How do education resources respond to the quality of local governance in Africa?

Maty Konte*

*Corresponding author for this work

Research output: Contribution to journalArticleAcademicpeer-review

1 Citation (Web of Science)


We empirically investigate the extent to which weak local governance such as corruption, lack of effectiveness, and responsiveness in local government offices in Africa affects the likelihood that citizens experience educational resource challenges in their local public schools. We consider the challenges of lack of textbooks, poor school facilities, expensive school fees, teacher absenteeism, overcrowded classrooms, and poor teaching quality. Our perception-based indicators of local governance are measured at the regional/provincial level, the smallest geographical location in our pooled Afrobarometer data set across 33 African countries. We find that local government officials' corrupt behaviors and ineffectiveness increase the local inhabitants' probability of experiencing challenges in their local public schools, even after controlling for government expenditure on education.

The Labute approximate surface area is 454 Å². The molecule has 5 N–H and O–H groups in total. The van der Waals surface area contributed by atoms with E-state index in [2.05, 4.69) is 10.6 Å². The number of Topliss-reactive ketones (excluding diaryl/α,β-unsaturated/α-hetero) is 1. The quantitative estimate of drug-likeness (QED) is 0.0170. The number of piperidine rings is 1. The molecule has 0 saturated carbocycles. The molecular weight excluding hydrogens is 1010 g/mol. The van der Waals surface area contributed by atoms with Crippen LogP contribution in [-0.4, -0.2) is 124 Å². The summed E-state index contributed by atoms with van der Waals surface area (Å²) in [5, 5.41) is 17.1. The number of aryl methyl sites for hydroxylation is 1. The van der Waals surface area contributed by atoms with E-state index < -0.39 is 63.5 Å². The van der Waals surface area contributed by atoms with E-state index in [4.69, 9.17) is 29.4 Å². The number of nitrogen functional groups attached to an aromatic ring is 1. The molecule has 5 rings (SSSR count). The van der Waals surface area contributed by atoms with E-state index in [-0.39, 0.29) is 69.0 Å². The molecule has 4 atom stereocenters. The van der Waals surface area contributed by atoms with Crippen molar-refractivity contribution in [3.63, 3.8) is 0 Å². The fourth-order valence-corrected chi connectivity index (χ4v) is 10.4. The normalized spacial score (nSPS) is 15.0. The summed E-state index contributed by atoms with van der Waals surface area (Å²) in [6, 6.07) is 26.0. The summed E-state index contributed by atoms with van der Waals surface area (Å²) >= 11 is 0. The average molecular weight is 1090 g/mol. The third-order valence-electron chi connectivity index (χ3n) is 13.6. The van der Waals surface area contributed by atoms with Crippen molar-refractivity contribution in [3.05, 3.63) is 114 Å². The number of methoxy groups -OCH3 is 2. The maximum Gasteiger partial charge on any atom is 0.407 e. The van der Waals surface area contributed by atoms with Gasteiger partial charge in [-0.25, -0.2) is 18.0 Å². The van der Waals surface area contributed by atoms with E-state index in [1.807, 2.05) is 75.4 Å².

Original languageEnglish
Pages (from-to)1538-1557
Number of pages20
JournalReview of Development Economics
Issue number3
Early online date31 Mar 2021
Publication statusPublished - Aug 2021

JEL classifications

  • i25 - Education and Economic Development
  • i28 - Education: Government Policy
  • o15 - "Economic Development: Human Resources; Human Development; Income Distribution; Migration"


  • Africa
  • education
  • local governance
  • development

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